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New York City edges Long Island

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The high school all-star football game lasted three hours and six minutes, was complete with...

By Joseph Manniello

The ninth annual Outback Steakhouse Empire Challenge had a little bit of everything for the crowd of 9,752 at Hofstra University’s Shuart Stadium last Thursday.

The high school all-star football game lasted three hours and six minutes, was complete with the good (an exciting, dramatic finish and a fireworks display that followed), the bad (several fights, one resulting in two players being ejected) and the sloppy (a combined 11 fumbles and 12 total penalties).

But in the end New York, which lost last year 7-6 and trailed 7-0 before tying the game on the last play of regulation in the first half (a 39-yard touchdown pass from Fort Hamilton’s Anwar Isaacs to Lehman’s Lynell Suggs on fourth down), pulled out its first victory since 2001, 10-7 in the first overtime finish in the all-star game’s history.

New York improved to 3-4 against Long Island. The first two games (in 1996 and 1997) were between Suffolk County and Nassau County until the format was altered in 1998.

In overtime, the ball was placed at the 25-yard line for both squads. Long Island won the coin toss but chose to play defense. On 4th-and-1, New York sent in Port Richmond kicker Victor D’Arrigo, who booted a 21-yard field goal through the uprights for a three-point advantage.

In a similar scenario, New York head coach Jim Munson kept D’Arrigo on the sidelines on the team’s second possession in the third quarter. Instead of going for the field goal, Munson gambled and his team was stopped, preserving the 7-all tie.

“I probably should have gone for the field goal earlier in the game,” said Munson, the Tottenville head coach. “To have another chance is just amazing.”

It didn’t stop there.

Long Island, which had a touchdown called back in the first half due to a penalty, revisited its nightmares when an illegal formation penalty negated an Eddie Wansor touchdown pass to Holy Trinity’s Rich Pennecke that would have given Long Island its fourth consecutive win.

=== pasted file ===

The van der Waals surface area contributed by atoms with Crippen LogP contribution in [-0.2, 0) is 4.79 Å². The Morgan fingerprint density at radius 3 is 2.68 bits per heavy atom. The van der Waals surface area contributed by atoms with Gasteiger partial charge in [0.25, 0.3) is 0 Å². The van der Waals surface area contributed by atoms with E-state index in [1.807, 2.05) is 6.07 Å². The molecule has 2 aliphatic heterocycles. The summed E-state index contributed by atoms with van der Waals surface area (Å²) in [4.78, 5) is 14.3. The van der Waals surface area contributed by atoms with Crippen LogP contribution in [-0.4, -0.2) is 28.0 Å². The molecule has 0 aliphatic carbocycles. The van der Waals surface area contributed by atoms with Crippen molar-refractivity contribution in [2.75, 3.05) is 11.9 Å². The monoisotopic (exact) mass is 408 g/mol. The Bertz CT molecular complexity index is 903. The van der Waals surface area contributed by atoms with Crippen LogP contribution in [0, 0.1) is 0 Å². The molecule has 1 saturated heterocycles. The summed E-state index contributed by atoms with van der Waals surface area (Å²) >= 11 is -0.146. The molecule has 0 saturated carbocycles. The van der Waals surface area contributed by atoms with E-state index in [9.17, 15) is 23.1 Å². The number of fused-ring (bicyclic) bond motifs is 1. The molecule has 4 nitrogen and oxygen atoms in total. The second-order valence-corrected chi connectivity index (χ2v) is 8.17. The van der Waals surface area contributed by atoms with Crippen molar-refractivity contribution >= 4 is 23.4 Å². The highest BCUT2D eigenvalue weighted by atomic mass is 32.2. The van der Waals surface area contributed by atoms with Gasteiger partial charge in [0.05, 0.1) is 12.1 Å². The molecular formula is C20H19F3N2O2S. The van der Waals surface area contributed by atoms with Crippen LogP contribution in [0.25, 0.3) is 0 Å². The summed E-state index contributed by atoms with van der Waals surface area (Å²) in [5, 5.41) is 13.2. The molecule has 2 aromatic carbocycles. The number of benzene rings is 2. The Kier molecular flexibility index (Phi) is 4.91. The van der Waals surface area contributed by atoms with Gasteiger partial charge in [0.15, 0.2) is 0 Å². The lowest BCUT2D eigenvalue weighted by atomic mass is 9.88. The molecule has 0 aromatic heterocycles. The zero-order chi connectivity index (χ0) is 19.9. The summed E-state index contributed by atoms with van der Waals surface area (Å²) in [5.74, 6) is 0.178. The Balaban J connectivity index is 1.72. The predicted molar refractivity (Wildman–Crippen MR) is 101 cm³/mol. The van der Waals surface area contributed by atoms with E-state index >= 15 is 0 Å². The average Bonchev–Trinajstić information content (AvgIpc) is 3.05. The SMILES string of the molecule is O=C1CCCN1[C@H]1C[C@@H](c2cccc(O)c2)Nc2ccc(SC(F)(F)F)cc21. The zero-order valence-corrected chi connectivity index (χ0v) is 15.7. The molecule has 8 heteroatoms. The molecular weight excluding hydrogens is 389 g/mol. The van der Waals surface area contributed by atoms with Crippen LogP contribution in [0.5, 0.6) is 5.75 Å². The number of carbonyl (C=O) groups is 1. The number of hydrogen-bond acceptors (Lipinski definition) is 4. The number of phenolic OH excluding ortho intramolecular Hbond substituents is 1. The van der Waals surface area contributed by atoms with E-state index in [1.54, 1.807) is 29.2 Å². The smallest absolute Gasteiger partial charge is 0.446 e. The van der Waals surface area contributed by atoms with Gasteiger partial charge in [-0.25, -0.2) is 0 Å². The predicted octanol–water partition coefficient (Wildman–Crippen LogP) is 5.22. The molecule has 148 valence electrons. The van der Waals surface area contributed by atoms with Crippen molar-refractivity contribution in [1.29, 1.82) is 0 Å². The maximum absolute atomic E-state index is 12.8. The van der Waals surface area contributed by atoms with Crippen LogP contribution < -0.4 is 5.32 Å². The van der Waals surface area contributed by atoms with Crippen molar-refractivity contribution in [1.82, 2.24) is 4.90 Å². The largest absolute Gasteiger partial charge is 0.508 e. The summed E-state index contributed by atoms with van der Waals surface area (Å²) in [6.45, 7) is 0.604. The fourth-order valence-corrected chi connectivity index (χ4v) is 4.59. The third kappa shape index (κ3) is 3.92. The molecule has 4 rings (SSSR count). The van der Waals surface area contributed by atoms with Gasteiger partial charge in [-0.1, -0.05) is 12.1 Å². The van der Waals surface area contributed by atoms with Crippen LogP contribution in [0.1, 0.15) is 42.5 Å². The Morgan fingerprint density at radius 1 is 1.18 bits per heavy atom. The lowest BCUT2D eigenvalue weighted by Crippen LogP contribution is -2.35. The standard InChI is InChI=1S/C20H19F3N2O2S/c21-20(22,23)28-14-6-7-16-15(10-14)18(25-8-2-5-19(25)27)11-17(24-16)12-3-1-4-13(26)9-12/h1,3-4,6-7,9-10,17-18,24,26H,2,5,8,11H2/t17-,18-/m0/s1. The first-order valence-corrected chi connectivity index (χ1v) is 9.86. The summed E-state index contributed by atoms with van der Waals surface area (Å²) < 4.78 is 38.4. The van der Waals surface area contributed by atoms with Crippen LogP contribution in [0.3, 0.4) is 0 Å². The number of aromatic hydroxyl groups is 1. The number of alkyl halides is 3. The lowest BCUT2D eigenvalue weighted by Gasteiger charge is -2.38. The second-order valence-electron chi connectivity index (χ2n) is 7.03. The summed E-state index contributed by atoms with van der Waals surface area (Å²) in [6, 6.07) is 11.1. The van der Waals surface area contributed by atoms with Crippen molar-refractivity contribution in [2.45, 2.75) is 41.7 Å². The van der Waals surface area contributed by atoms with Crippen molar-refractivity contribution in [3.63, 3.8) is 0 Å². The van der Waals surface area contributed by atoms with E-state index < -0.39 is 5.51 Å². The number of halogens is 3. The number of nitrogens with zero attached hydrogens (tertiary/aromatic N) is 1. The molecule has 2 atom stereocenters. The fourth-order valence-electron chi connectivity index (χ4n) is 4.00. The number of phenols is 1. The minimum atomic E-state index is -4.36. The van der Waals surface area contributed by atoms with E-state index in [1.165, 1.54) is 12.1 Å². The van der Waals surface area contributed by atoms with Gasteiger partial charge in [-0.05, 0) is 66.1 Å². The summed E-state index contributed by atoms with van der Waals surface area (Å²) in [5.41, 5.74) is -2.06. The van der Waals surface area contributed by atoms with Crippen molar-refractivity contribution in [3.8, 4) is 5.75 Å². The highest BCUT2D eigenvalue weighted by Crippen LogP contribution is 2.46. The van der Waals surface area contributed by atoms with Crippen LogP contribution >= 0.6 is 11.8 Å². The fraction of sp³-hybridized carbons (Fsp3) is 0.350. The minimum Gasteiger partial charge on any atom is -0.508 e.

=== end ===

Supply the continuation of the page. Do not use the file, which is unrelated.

On the next play Wansor, who helped lead Riverhead to the Suffolk County Division II crown, found T.J. Sonnenberg wide open in the back of the endzone. But the running back from North Babylon dropped the pass, setting up the dramatic finish.

A poor snap and defensive pressure from New York defensive lineman Tyshawn McClinton halted Chris Lynch’s game-tying field goal attempt. Christ the King linebacker Steven Morrison, who will play at Division I-A Toledo next season, chased Wansor until he threw an incomplete pass to put an end to the bizarre game.

Long Island coach Russ Cellan said it was “very strange” for two plays that were touchdowns to be called back in an all-star game

“They (the referees) usually let stuff go (in these types of games),” the Freeport coach said.

The game benefited the Boomer Esiason Foundation, the Gunnar H. Esiason Endowment Fund at Hofstra University and youth football programs in the New York metro area.

“It’s always played like this,” Esiason said, referring to the low-scoring, tightly fought affair. “The quarterbacks are nervous and that’s normal…They’re kids. It happens.”

The former New York Jets quarterback also noted that there has never been a lopsided contest, and all have been competitively close. In fact, the largest margin of difference was in 1998, when Long Island won by two touchdowns.

“The kids are really fighting for it,” he added.

A former Long Island high school standout, Esiason laughed when asked if it was hard to have to sit through such a low-scoring game.

“Ninety percent of those kids came up to me and said thanks,” Esiason said, also adding that players mentioned his son Gunnar, his condition (cystic fibrosis), and the foundation. “Those are the things I’ll remember.”

Reach contributing writer Joseph Manniello by E-mail at TimesLedger@aol.com or call 718-229-0300, Ext. 143.

Posted 7:07 pm, October 10, 2011
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